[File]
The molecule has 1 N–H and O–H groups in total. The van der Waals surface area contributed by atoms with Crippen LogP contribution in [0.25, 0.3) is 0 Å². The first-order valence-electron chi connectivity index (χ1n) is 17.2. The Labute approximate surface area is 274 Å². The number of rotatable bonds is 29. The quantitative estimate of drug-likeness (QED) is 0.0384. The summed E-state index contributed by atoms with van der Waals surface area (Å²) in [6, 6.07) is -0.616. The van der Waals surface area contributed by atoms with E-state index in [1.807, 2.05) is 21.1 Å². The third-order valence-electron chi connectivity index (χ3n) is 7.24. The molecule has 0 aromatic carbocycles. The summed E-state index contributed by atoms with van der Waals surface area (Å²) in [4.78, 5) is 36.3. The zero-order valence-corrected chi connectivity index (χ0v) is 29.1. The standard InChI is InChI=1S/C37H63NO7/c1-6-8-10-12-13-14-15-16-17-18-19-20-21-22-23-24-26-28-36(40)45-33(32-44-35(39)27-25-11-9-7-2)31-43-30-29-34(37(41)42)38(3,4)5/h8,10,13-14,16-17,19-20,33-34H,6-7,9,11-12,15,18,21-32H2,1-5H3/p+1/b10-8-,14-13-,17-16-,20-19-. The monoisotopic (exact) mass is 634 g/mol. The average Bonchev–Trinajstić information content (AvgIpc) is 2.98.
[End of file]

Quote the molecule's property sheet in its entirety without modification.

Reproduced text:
The molecule has 1 N–H and O–H groups in total. The van der Waals surface area contributed by atoms with Crippen LogP contribution in [0.25, 0.3) is 0 Å². The first-order valence-electron chi connectivity index (χ1n) is 17.2. The Labute approximate surface area is 274 Å². The number of rotatable bonds is 29. The quantitative estimate of drug-likeness (QED) is 0.0384. The summed E-state index contributed by atoms with van der Waals surface area (Å²) in [6, 6.07) is -0.616. The van der Waals surface area contributed by atoms with E-state index in [1.807, 2.05) is 21.1 Å². The third-order valence-electron chi connectivity index (χ3n) is 7.24. The molecule has 0 aromatic carbocycles. The summed E-state index contributed by atoms with van der Waals surface area (Å²) in [4.78, 5) is 36.3. The zero-order valence-corrected chi connectivity index (χ0v) is 29.1. The standard InChI is InChI=1S/C37H63NO7/c1-6-8-10-12-13-14-15-16-17-18-19-20-21-22-23-24-26-28-36(40)45-33(32-44-35(39)27-25-11-9-7-2)31-43-30-29-34(37(41)42)38(3,4)5/h8,10,13-14,16-17,19-20,33-34H,6-7,9,11-12,15,18,21-32H2,1-5H3/p+1/b10-8-,14-13-,17-16-,20-19-. The monoisotopic (exact) mass is 634 g/mol. The average Bonchev–Trinajstić information content (AvgIpc) is 2.98.